"Consider, for example, standard free energy. The statement, "If ΔG is negative — the reaction is said to be spontaneous; and if ΔG is positive —  the reaction is non-spontaneous." appears in numerous texts. Aside from the questionable usage of the terms 'spontaneous' and 'non-spontaneous' — I have seen it written that 'the more negative is ΔG, the more spontaneous is the reaction' — the statements are generally incorrect. Note further that ΔG itself has a very restricted usage. The conditions must be that T, P are constant and that non-pressure volume work is not permitted.


Topics Requiring Careful Consideration before Being Taught in General Chemistry (or, What is Unteachable at the General Level)



Phase Diagrams


Atomic Spectra

Quantum Mechanics

Colligative Properties

Schroedinger Equation

Clausius-Clapeyron Equation

LeChatelier's Principle

"Why do we introduce ΔG at all? Presumably so that the equation ΔG = -RT ln K can be introduced. Can we teach the concepts without ΔG? I think we can, and I think we should because principles first learned are most difficult to unlearn. If we believe standard free energy is essential, we must teach standard states, we must introduce the relation: ΔG = ΔG0 +RT ln Q in some manner; but does this not go away from an introductory course and over into something else? We believe we must simplify ideas so they can be learned for the first time. These simplifications are remembered more easily than correct descriptions.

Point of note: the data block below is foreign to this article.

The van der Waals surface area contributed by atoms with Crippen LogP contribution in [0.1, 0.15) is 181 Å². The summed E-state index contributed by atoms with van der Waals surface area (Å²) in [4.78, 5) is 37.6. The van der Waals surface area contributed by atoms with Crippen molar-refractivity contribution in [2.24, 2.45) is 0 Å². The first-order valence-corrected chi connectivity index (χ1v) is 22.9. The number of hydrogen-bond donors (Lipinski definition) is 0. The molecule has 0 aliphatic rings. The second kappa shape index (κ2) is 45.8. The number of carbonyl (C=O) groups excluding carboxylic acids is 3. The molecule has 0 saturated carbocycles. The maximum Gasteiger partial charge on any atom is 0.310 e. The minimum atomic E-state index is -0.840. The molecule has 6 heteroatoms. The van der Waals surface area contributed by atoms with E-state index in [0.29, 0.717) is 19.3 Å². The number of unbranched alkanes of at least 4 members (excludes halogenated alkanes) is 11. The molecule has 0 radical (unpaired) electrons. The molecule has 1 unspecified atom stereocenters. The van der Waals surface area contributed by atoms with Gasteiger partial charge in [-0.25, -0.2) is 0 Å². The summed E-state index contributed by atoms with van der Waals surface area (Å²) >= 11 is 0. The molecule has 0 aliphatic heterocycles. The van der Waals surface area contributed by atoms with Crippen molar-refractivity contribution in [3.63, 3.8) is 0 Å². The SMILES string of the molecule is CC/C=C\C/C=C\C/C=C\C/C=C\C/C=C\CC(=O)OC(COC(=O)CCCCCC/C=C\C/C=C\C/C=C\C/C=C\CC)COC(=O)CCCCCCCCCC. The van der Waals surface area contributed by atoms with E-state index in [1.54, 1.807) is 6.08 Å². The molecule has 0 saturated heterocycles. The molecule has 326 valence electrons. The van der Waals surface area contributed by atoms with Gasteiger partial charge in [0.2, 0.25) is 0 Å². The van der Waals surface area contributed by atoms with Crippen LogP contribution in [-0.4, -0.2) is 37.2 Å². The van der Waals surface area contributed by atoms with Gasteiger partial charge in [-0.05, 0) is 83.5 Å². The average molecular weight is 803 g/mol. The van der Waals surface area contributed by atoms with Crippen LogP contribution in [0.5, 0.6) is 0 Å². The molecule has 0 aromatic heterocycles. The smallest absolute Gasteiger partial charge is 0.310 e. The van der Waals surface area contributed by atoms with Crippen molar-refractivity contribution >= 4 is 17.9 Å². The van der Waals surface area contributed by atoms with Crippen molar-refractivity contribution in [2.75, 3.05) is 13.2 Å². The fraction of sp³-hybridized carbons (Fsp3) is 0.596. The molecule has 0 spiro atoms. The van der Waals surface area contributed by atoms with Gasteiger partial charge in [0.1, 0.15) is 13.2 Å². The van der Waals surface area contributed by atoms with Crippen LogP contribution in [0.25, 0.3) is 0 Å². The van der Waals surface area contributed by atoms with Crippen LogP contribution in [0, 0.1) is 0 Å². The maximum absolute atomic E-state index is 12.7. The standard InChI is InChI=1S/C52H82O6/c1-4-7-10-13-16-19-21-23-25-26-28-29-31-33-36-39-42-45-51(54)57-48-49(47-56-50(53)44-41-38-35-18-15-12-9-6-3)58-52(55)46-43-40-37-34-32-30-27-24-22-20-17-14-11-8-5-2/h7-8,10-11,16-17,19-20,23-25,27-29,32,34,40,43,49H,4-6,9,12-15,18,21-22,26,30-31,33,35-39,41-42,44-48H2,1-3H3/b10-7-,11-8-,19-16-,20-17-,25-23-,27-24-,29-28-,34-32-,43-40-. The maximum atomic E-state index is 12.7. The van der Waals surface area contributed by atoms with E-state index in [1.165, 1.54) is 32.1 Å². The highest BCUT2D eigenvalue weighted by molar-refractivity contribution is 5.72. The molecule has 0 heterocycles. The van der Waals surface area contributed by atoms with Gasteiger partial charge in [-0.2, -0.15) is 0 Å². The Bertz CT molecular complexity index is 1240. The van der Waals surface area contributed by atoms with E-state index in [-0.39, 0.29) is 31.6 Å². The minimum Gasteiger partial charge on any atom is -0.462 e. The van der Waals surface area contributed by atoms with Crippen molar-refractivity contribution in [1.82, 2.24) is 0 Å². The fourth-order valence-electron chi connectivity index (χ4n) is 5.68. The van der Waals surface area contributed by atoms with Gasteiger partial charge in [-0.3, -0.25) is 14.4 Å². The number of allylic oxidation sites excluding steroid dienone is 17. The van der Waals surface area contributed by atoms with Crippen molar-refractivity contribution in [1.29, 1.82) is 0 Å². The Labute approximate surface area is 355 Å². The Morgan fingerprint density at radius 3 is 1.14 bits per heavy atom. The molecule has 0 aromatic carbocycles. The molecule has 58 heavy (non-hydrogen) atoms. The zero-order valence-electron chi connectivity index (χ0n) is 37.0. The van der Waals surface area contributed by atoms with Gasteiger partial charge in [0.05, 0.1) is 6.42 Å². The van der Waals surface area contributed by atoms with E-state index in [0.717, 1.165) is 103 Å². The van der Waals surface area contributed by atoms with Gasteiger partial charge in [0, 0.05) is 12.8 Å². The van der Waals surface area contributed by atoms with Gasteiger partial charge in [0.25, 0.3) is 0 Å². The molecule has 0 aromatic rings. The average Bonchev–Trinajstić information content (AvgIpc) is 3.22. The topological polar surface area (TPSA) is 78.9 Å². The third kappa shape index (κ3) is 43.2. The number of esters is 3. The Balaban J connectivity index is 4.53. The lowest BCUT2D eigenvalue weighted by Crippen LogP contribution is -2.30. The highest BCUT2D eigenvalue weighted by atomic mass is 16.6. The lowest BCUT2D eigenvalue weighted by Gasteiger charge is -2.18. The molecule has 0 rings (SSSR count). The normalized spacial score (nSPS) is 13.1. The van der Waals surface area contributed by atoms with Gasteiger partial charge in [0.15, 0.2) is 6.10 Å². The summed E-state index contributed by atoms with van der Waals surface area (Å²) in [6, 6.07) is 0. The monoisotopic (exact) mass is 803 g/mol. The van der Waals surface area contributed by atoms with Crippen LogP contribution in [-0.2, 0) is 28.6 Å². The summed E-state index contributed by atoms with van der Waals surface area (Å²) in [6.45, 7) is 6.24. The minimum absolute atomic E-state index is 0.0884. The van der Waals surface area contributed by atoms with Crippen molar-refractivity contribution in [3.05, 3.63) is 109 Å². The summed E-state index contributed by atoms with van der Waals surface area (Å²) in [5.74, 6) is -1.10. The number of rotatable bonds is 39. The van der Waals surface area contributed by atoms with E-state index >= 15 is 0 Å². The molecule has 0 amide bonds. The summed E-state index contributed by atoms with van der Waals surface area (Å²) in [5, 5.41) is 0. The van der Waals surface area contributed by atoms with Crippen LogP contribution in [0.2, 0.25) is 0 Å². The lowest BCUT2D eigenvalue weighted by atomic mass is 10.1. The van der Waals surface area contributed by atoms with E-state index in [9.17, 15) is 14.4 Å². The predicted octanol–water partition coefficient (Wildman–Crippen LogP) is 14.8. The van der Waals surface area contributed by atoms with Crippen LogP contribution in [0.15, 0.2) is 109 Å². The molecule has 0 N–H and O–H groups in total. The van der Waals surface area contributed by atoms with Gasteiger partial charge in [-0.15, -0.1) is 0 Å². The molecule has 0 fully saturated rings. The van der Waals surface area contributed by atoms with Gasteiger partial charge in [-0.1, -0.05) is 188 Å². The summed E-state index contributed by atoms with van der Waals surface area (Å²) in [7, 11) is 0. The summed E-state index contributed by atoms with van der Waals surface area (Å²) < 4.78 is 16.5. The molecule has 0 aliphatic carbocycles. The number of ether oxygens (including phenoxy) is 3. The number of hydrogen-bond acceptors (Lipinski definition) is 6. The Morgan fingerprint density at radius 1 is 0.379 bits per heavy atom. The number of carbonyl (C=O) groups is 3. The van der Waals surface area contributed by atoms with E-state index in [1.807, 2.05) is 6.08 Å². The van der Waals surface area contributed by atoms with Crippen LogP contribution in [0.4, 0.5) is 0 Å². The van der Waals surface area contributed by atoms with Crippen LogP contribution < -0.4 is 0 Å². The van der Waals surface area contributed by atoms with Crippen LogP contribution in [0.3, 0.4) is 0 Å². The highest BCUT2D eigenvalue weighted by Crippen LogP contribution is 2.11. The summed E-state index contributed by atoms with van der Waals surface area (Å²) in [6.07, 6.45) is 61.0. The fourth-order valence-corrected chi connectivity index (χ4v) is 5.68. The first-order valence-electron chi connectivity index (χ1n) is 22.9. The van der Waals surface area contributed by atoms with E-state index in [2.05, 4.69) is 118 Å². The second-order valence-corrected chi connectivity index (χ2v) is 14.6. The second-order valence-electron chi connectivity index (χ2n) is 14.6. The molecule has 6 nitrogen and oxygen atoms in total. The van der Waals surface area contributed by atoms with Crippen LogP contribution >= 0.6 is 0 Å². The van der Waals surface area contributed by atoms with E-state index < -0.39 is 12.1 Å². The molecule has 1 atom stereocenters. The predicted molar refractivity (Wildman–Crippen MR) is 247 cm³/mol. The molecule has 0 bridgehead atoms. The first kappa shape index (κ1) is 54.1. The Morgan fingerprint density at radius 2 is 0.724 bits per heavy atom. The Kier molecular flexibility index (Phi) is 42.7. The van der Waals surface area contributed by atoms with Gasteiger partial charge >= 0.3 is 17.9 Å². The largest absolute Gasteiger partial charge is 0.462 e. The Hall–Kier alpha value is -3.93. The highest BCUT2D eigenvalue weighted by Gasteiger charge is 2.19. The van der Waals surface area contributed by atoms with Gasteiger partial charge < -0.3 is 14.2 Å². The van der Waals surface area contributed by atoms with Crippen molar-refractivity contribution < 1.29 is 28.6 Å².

"We ask students to 'fill in' the appropriate numbers and calculate ΔT or molecular mass. We are guilty here of wanting to do a calculation; rather than teaching the concept we calculate. I believe that one reason we do what we do is because of the ease of testing. Conceptual understanding is more difficult to test than numerical plug-ins. Content-oriented exams reward memorization; exams should reward understanding of process and concepts (2).    

Topics that Might Be Better Reserved for Later Courses